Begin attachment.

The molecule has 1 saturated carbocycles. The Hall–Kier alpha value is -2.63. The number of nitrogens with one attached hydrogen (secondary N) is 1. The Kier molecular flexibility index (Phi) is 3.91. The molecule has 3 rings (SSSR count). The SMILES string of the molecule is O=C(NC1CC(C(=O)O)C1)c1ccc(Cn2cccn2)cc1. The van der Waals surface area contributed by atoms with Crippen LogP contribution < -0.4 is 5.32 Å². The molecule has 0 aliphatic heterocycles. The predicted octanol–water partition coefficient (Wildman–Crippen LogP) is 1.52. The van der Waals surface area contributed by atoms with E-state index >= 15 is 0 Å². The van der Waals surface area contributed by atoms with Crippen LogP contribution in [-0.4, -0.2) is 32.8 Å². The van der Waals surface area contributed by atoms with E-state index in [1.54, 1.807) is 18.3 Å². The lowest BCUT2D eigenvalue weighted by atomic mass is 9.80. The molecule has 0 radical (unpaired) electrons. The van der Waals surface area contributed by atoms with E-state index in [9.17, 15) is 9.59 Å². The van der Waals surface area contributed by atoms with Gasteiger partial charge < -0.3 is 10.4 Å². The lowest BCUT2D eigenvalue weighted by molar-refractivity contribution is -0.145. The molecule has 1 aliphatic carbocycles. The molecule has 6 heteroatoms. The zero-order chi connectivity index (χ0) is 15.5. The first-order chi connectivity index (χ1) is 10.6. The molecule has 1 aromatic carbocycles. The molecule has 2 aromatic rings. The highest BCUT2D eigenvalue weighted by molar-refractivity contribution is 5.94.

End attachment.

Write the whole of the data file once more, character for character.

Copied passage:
The molecule has 1 saturated carbocycles. The Hall–Kier alpha value is -2.63. The number of nitrogens with one attached hydrogen (secondary N) is 1. The Kier molecular flexibility index (Phi) is 3.91. The molecule has 3 rings (SSSR count). The SMILES string of the molecule is O=C(NC1CC(C(=O)O)C1)c1ccc(Cn2cccn2)cc1. The van der Waals surface area contributed by atoms with Crippen LogP contribution < -0.4 is 5.32 Å². The molecule has 0 aliphatic heterocycles. The predicted octanol–water partition coefficient (Wildman–Crippen LogP) is 1.52. The van der Waals surface area contributed by atoms with E-state index >= 15 is 0 Å². The van der Waals surface area contributed by atoms with Crippen LogP contribution in [-0.4, -0.2) is 32.8 Å². The van der Waals surface area contributed by atoms with E-state index in [1.54, 1.807) is 18.3 Å². The lowest BCUT2D eigenvalue weighted by atomic mass is 9.80. The molecule has 0 radical (unpaired) electrons. The van der Waals surface area contributed by atoms with E-state index in [9.17, 15) is 9.59 Å². The van der Waals surface area contributed by atoms with Gasteiger partial charge < -0.3 is 10.4 Å². The lowest BCUT2D eigenvalue weighted by molar-refractivity contribution is -0.145. The molecule has 1 aliphatic carbocycles. The molecule has 6 heteroatoms. The zero-order chi connectivity index (χ0) is 15.5. The first-order chi connectivity index (χ1) is 10.6. The molecule has 1 aromatic carbocycles. The molecule has 2 aromatic rings. The highest BCUT2D eigenvalue weighted by molar-refractivity contribution is 5.94.